A Review of The Perfect Protein: Save the Oceans, Feed the World
by Emma Kelley -- February 12th, 2015
Here in Beaufort, we’re jumping right into Block B. For the next month, I’ll be working on an independent study to fulfill the ecology requirement for graduation. I’m working with Brian Silliman on a topic that has yet to be determined (probably something with crabs). Stay tuned for photos and tales from the salt marsh!
As I’ve mentioned in previous entries, last spring I attended the World Ocean Summit in California. While doing my research ahead of time, to determine who would be in attendance and figure out whom I might want to speak with, I realized Andy Sharpless, the CEO of Oceana, would be at the Summit. Steve Roady, my Ocean and Coastal Law and Policy professor at Duke (and the founding President of Oceana), recommended I read Sharpless’ book: The Perfect Protein.
This book first struck me for one particular reason. It was written by the President of Oceana, the largest international ocean conservation and advocacy organization in the world. Many, if not most, ocean conservation organizations preach decreased consumption of seafood, yet here was an entire book, from the largest of them all, discussing and promoting the idea that seafood could feed the 9 billion people predicted to populate Earth by 2050. I was skeptical when I turned to the first page on the flight from Raleigh/Durham to San Francisco.
The book opens with a foreword from President Bill Clinton and then dives right into a short natural history of seafood before introducing the problem: a population of 9 billion humans and the challenge of feeding all these folks. The book covers many topics beyond the scope of this entry (I could write for days), but learning about the fish we don’t eat was the most interesting to me. As predators, we tend to consume fish higher up in the food web, like cod, swordfish, tuna, etc. A huge energy input is required to make the flesh of these animals. Imagine how many forage fish a tuna consumes before it ends up on our plates? It takes up to five pounds of small, wild fish to create just one pound of farmed salmon. What if we just went right to the smaller fish? The Perfect Protein argues that we should consume the small guys: the anchovies and the sardines. They reproduce quickly and could both provide jobs and reduce pollution. Sharpless makes a strong case for trying a sizzling sardine sandwich.
The last chapter lists Rules for Responsible Seafood Eaters. I’d like to share these rules.
- Follow the maxim: Eat wild seafood. Not too much of the big fish. Mostly local.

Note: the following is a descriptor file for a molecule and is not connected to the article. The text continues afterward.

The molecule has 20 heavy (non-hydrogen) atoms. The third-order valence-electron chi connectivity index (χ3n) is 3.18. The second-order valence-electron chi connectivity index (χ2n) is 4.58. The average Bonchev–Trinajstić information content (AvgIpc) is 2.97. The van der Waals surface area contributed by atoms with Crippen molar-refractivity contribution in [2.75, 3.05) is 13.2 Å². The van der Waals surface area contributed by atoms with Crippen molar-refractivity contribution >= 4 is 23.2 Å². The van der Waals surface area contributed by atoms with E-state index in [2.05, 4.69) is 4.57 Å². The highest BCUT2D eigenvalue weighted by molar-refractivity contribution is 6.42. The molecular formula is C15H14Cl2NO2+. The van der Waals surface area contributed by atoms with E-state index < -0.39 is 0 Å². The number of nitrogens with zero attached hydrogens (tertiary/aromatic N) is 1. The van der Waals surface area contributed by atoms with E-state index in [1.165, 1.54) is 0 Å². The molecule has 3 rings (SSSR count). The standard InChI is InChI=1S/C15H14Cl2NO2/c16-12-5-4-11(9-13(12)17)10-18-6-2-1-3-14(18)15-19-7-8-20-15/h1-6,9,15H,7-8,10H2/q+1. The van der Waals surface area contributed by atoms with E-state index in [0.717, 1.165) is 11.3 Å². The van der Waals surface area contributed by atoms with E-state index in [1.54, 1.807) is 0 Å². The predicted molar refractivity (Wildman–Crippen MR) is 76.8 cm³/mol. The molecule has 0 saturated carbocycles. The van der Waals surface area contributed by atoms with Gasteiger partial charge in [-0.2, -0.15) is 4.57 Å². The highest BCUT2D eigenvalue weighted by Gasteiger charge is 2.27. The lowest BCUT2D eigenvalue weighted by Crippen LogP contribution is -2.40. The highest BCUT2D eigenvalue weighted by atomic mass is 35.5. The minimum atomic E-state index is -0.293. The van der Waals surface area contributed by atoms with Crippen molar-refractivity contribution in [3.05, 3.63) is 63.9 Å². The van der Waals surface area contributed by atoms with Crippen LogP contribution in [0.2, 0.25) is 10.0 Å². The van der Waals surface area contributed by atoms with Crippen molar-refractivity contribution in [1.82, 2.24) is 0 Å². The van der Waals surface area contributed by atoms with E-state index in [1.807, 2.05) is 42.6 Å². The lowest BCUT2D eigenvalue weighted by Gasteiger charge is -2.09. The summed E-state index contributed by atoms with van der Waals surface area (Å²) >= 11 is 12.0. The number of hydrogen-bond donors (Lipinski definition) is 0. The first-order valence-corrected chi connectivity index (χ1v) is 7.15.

Generally, we should avoid eating large predatory fish and aim to eat wild, local seafood, with the exception of farmed shellfish…
- Enjoy lots of shellfish.
Eat all the farmed and wild shellfish you like, such as oysters, mussels, clams, crabs, and lobster. Do not eat shrimp – most of it is imported and farmed at a heavy cost to the environment.
- Stay small (eat the little fish).
A large portion of this book is dedicated to the argument that we should eat small fish. They are yummy and better in both an environmental and nutritional sense.
- Eat big mindfully and rarely.
Unfortunately, there just aren’t that many big fish left in the sea. Always avoid bluefin tuna (an endangered species that somehow still ends up on the menu). If you have to eat big, eat local.
- Go wild, not organic.
There is no such thing as organic wild fish. Stick with wild and local.
- You don’t have to become a gearhead.
Go for fish caught with pole, troll, hook-and-line or harpoon; but, avoid fish caught with trawls, driftnets, gill-nets, and longlines.
- Get your Omega 3S from a tin or a small fish (rather than from a supplement).
Why swallow a pill when you can eat a fresh, sizzling anchovy?
I would highly recommend reading The Perfect Protein. I’ve barely grazed the surface with this blog post and the details are worth reading. For someone who has not sat through multiple lectures on the tragedy of the commons, this book can serve as an accessible and interesting introduction to seafood. As a graduate student who has studied fisheries in multiple classes, it was interesting and informative in a practical sense. I’ve read about the destruction of the Atlantic cod fishery, but I’m not really sure how to change my own eating habits. The guidelines this book provides are a great way to improve my seafood-eating patterns. It was refreshing and inspirational. Rather than guilt me into eating no seafood, it redirects my appetite for fish to more sustainable, environmentally-friendly options. There are also some delicious seafood recipes at the back of the book. Next on my list to try are Sam Talbot’s Thai Coconut Mussels. Yum!
After reading the book, I was fortunate enough to sit down and have a chat with Andy Sharpless at the very end of the conference. He had some wonderful insights to all the talks we had listened to and now I have a signed copy of The Perfect Protein.